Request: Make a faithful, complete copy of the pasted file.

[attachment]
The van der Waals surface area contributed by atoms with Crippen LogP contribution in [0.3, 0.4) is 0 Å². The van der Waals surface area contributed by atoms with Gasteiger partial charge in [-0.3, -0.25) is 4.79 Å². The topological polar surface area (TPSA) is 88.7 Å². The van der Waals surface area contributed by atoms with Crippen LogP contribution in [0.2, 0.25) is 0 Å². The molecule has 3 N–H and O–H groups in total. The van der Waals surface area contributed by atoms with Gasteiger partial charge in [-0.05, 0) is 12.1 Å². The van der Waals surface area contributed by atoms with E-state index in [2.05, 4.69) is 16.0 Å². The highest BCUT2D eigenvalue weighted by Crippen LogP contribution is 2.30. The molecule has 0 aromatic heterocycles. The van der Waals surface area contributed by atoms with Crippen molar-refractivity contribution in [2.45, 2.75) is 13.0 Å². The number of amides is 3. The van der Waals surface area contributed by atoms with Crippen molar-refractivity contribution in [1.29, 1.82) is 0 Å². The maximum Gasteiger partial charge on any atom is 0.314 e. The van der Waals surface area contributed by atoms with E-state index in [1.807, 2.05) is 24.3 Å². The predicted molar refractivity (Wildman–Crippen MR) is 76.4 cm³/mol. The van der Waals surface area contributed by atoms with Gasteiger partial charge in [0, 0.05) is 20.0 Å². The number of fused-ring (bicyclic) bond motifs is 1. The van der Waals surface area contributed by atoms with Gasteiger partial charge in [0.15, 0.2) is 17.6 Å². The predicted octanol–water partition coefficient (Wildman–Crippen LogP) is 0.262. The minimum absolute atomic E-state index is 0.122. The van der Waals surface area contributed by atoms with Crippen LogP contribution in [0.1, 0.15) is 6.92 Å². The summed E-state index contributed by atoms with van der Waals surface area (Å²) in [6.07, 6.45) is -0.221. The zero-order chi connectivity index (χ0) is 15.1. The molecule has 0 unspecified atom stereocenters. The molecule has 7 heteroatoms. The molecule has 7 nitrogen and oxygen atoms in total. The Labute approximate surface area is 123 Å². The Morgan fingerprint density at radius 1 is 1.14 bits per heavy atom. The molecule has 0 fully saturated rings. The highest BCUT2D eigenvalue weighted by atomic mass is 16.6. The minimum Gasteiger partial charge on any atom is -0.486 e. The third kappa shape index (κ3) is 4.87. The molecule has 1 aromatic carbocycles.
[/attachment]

The van der Waals surface area contributed by atoms with Crippen LogP contribution in [0.3, 0.4) is 0 Å². The van der Waals surface area contributed by atoms with Gasteiger partial charge in [-0.3, -0.25) is 4.79 Å². The topological polar surface area (TPSA) is 88.7 Å². The van der Waals surface area contributed by atoms with Crippen LogP contribution in [0.2, 0.25) is 0 Å². The molecule has 3 N–H and O–H groups in total. The van der Waals surface area contributed by atoms with Gasteiger partial charge in [-0.05, 0) is 12.1 Å². The van der Waals surface area contributed by atoms with E-state index in [2.05, 4.69) is 16.0 Å². The highest BCUT2D eigenvalue weighted by Crippen LogP contribution is 2.30. The molecule has 0 aromatic heterocycles. The van der Waals surface area contributed by atoms with Crippen molar-refractivity contribution in [2.45, 2.75) is 13.0 Å². The number of amides is 3. The van der Waals surface area contributed by atoms with Crippen molar-refractivity contribution in [1.29, 1.82) is 0 Å². The maximum Gasteiger partial charge on any atom is 0.314 e. The van der Waals surface area contributed by atoms with E-state index in [1.807, 2.05) is 24.3 Å². The predicted molar refractivity (Wildman–Crippen MR) is 76.4 cm³/mol. The van der Waals surface area contributed by atoms with Gasteiger partial charge in [0, 0.05) is 20.0 Å². The number of fused-ring (bicyclic) bond motifs is 1. The van der Waals surface area contributed by atoms with Gasteiger partial charge in [0.15, 0.2) is 17.6 Å². The predicted octanol–water partition coefficient (Wildman–Crippen LogP) is 0.262. The minimum absolute atomic E-state index is 0.122. The van der Waals surface area contributed by atoms with Crippen LogP contribution in [0.1, 0.15) is 6.92 Å². The summed E-state index contributed by atoms with van der Waals surface area (Å²) in [6.07, 6.45) is -0.221. The zero-order chi connectivity index (χ0) is 15.1. The molecule has 0 unspecified atom stereocenters. The molecule has 7 heteroatoms. The molecule has 7 nitrogen and oxygen atoms in total. The Labute approximate surface area is 123 Å². The Morgan fingerprint density at radius 1 is 1.14 bits per heavy atom. The molecule has 0 fully saturated rings. The highest BCUT2D eigenvalue weighted by atomic mass is 16.6. The minimum Gasteiger partial charge on any atom is -0.486 e. The third kappa shape index (κ3) is 4.87. The molecule has 1 aromatic carbocycles.